If it's not one thing, it's another: sneezing, snoring and muscle spasms
Sunday, November 18, 2007
Husband-and-wife journalists Bob Miller and Callie Clark Miller share the same small house (still), work in the same office (again) and somehow manage to cling to their sanity (barely). Older and wiser (she's wiser, he's just older), the Southeast Missourian sweethearts offer their views on everyday issues, told from two different perspectives.
SHE SAID: Maybe you remember Wilson.
I bet that one reader in Marble Hill, who wrote a letter last year complaining that Wilson made her lose her appetite for breakfast, remembers him. (She also said she was a former English teacher and would have given both Bob and me F's if we'd been in her class, but that's neither here nor there.)
Wilson, for those of you who have not been properly introduced, is what we lovingly call the roll of toilet paper that Bob sometimes sleeps with because of chronic allergies. But Wilson (ala the soccer ball in "Castaway") hasn't made an appearance in our bed in quite some time. Thanks to some new nasal spray, Bob has been able to sleep through the night without blowing Atlantic Ocean-volumes of snot out his nose. And thus, I have been able to sleep through the night and also avoid stepping in snotty tissue on the floor in the morning.
It's made for a happier marriage, I assure you. Recently, however, I have discovered that snotty noses aren't the only thing that can keep one awake at night. Oh, no.
The first time I heard the noise, I honestly though Bob's body had been replaced with one of those aliens from "Signs." From next to me in the blackness of night came a strange sort of clicking combined with a high-pitched whistling. Then a gasp. Then more clicking.
I've been trying to capture this phenomenon on recorder ever since, because Bob doesn't believe me when I describe the noise coming out of his mouth. If I ever do get it, we'll definitely post it on semissourian.com for all to hear. Truly, it's a sound effect off a sci-fi flick.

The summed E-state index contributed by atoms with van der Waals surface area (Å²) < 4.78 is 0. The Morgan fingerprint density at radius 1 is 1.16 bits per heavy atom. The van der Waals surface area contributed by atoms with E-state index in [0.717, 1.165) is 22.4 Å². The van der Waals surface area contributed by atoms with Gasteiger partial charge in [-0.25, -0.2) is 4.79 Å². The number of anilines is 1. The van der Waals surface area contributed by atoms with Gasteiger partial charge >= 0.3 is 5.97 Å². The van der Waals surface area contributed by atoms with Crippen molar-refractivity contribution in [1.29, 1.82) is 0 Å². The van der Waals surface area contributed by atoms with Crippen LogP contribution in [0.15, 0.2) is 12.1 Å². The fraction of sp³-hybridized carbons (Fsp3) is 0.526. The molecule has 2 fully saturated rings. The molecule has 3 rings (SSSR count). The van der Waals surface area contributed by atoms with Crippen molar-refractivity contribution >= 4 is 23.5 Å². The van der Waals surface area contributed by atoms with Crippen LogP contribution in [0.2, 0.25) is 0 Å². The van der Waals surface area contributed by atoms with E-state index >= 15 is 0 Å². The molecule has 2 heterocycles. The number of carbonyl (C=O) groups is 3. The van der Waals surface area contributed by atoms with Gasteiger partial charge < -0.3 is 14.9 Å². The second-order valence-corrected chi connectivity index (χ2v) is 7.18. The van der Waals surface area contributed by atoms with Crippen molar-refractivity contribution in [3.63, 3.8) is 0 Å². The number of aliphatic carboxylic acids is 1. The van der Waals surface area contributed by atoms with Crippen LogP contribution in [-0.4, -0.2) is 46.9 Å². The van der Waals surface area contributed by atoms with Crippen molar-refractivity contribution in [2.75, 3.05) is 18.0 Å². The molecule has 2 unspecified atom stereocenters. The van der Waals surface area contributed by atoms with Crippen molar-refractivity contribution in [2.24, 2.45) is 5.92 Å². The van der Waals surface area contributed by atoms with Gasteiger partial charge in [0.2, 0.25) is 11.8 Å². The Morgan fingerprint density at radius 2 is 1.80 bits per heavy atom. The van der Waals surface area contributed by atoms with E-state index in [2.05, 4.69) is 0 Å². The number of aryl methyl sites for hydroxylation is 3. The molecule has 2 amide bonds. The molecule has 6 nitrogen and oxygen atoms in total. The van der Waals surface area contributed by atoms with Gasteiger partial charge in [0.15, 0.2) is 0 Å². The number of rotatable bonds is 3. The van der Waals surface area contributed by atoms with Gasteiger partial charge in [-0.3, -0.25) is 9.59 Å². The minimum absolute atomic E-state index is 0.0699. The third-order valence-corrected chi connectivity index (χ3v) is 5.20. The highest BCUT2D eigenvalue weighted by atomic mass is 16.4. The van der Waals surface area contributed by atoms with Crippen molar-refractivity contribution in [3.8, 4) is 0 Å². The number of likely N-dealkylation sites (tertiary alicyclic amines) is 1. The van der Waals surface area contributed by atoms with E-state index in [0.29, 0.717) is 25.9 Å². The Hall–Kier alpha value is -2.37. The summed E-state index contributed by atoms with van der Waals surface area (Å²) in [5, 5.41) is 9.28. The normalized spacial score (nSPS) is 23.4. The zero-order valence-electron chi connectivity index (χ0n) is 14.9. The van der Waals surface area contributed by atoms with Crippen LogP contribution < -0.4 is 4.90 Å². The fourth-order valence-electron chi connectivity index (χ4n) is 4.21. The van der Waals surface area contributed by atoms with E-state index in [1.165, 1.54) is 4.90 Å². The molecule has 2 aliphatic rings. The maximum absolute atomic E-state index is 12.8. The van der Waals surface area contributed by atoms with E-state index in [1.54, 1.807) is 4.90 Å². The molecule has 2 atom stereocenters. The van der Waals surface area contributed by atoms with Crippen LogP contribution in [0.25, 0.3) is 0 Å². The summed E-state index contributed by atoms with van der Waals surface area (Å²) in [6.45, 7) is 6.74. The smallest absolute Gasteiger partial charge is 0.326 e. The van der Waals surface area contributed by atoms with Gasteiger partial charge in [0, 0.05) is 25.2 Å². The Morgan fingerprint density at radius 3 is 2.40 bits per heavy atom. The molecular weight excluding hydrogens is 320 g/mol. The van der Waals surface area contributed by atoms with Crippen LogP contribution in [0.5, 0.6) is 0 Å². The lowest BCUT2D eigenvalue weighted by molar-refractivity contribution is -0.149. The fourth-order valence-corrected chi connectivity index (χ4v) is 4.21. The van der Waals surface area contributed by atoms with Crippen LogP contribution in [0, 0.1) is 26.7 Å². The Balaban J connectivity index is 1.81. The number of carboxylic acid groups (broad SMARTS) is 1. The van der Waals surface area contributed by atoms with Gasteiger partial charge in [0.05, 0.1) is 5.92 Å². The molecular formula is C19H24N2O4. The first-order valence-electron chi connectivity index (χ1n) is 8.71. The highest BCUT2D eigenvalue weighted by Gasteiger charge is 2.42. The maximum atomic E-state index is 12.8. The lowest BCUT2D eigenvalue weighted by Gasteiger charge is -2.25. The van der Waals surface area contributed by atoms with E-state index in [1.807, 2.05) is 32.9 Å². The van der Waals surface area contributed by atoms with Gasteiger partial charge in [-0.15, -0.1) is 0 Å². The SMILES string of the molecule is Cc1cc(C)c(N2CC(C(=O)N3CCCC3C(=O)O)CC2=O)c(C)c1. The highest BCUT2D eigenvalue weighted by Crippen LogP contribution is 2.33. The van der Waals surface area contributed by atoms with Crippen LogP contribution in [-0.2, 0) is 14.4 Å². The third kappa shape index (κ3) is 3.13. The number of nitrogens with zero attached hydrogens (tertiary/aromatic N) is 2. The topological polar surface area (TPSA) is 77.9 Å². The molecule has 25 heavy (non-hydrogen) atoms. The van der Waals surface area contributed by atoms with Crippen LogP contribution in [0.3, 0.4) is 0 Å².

The strange noise is becoming more frequent, and so is Bob's snoring (something he waited to debut until well after we were married; wasn't that convenient?). Finally, this week, I made him buy some of those breathe-easy strips to wear fashionably over his nose at night (also worth posting to the Web, if I ever get a photo of him like that).
The strips actually work ... if he doesn't sleep on his right side. Flat on his back or on his left side, no noise escapes. But the minute he rolls to the right I might as well pack up my pillow for the couch.
Or, perhaps I've found another use for Wilson -- I could stuff my ears with toilet paper!
HE SAID: Now that the Southeast Missourian coverage area knows that I have developed a snoring habit, it should also know that I am, indeed, an alien. The clicking and snorting noises are my secret code by which I confer with my friends on other planets, none of which have been discovered by humans. My plan is to take over the world.
You should also be aware that I have contaminated my cute and pregnant wife as well. My plan of infecting her with my alien DNA through the guise of toilet paper in the bed has finally succeeded. I have proof.
Take last night. Callie woke with a pain in her back. She screamed out for me, started whining, scaring the snore out of me. She told me to help her, although I didn't know what I was supposed to do. She seemed to be in extreme pain, but then something weird happened. She lay back down, her voice got really low and she started grunting and writhing. That, by the way, would get way more page views than anything I do while sleeping. I'm convinced now she wasn't awake, and that she was in some sort of dream state (And no, my cute and talented wife is not on drugs). I woke her up, sort of, and she asked me to escort her to the bathroom. When she came out, she asked for a cold, wet rag and I placed it on her forehead. Her pain subsided and she drifted off again. And I went back to snoring. It's only a matter of time before we build an alien army and claim world domination. Now if we can only get some sleep first.
Bob Miller is the Southeast Missourian managing editor. Callie Clark Miller is managing editor of online/special publications. They are both eternally grateful to their own high school English teachers, who allowed creativity in the classroom. You can reach them at firstname.lastname@example.org or email@example.com.